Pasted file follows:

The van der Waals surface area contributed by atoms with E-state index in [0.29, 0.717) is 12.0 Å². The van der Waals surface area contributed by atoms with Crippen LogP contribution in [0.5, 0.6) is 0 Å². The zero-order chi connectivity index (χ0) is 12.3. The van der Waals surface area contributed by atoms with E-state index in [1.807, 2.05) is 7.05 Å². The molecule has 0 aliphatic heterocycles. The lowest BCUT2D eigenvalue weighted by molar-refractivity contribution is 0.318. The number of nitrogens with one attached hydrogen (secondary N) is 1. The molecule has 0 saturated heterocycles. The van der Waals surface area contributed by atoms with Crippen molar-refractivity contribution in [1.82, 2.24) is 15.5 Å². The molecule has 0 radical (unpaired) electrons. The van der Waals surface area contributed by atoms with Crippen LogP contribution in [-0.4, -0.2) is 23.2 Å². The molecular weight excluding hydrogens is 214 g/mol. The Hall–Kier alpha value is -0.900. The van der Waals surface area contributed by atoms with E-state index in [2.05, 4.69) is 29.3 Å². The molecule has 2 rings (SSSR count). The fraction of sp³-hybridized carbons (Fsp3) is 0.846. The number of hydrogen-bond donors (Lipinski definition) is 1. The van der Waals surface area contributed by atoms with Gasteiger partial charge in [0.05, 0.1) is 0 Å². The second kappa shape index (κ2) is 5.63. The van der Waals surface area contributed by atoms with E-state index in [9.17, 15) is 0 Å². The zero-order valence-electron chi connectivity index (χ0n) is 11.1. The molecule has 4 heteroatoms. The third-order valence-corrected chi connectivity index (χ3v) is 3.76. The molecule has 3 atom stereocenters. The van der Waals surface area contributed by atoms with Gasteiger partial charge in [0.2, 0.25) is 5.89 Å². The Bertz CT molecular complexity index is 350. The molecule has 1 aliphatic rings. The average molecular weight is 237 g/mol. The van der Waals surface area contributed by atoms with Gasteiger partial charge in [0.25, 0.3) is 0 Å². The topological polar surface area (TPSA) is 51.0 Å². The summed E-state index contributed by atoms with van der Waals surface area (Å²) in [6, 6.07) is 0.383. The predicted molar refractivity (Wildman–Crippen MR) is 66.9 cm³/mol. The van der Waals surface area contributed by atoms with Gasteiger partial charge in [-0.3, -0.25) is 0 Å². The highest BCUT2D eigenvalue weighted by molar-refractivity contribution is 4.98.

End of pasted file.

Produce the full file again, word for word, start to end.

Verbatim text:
The van der Waals surface area contributed by atoms with E-state index in [0.29, 0.717) is 12.0 Å². The van der Waals surface area contributed by atoms with Crippen LogP contribution in [0.5, 0.6) is 0 Å². The zero-order chi connectivity index (χ0) is 12.3. The van der Waals surface area contributed by atoms with E-state index in [1.807, 2.05) is 7.05 Å². The molecule has 0 aliphatic heterocycles. The lowest BCUT2D eigenvalue weighted by molar-refractivity contribution is 0.318. The number of nitrogens with one attached hydrogen (secondary N) is 1. The molecule has 0 saturated heterocycles. The van der Waals surface area contributed by atoms with Crippen molar-refractivity contribution in [1.82, 2.24) is 15.5 Å². The molecule has 0 radical (unpaired) electrons. The van der Waals surface area contributed by atoms with Crippen LogP contribution in [-0.4, -0.2) is 23.2 Å². The molecular weight excluding hydrogens is 214 g/mol. The Hall–Kier alpha value is -0.900. The van der Waals surface area contributed by atoms with E-state index in [2.05, 4.69) is 29.3 Å². The molecule has 2 rings (SSSR count). The fraction of sp³-hybridized carbons (Fsp3) is 0.846. The number of hydrogen-bond donors (Lipinski definition) is 1. The van der Waals surface area contributed by atoms with Gasteiger partial charge in [0.05, 0.1) is 0 Å². The second kappa shape index (κ2) is 5.63. The van der Waals surface area contributed by atoms with E-state index in [9.17, 15) is 0 Å². The zero-order valence-electron chi connectivity index (χ0n) is 11.1. The molecule has 4 heteroatoms. The third-order valence-corrected chi connectivity index (χ3v) is 3.76. The molecule has 3 atom stereocenters. The van der Waals surface area contributed by atoms with Gasteiger partial charge in [0.2, 0.25) is 5.89 Å². The Bertz CT molecular complexity index is 350. The molecule has 1 aliphatic rings. The average molecular weight is 237 g/mol. The van der Waals surface area contributed by atoms with Gasteiger partial charge in [0.25, 0.3) is 0 Å². The topological polar surface area (TPSA) is 51.0 Å². The summed E-state index contributed by atoms with van der Waals surface area (Å²) in [6, 6.07) is 0.383. The predicted molar refractivity (Wildman–Crippen MR) is 66.9 cm³/mol. The van der Waals surface area contributed by atoms with Gasteiger partial charge in [-0.3, -0.25) is 0 Å². The highest BCUT2D eigenvalue weighted by molar-refractivity contribution is 4.98.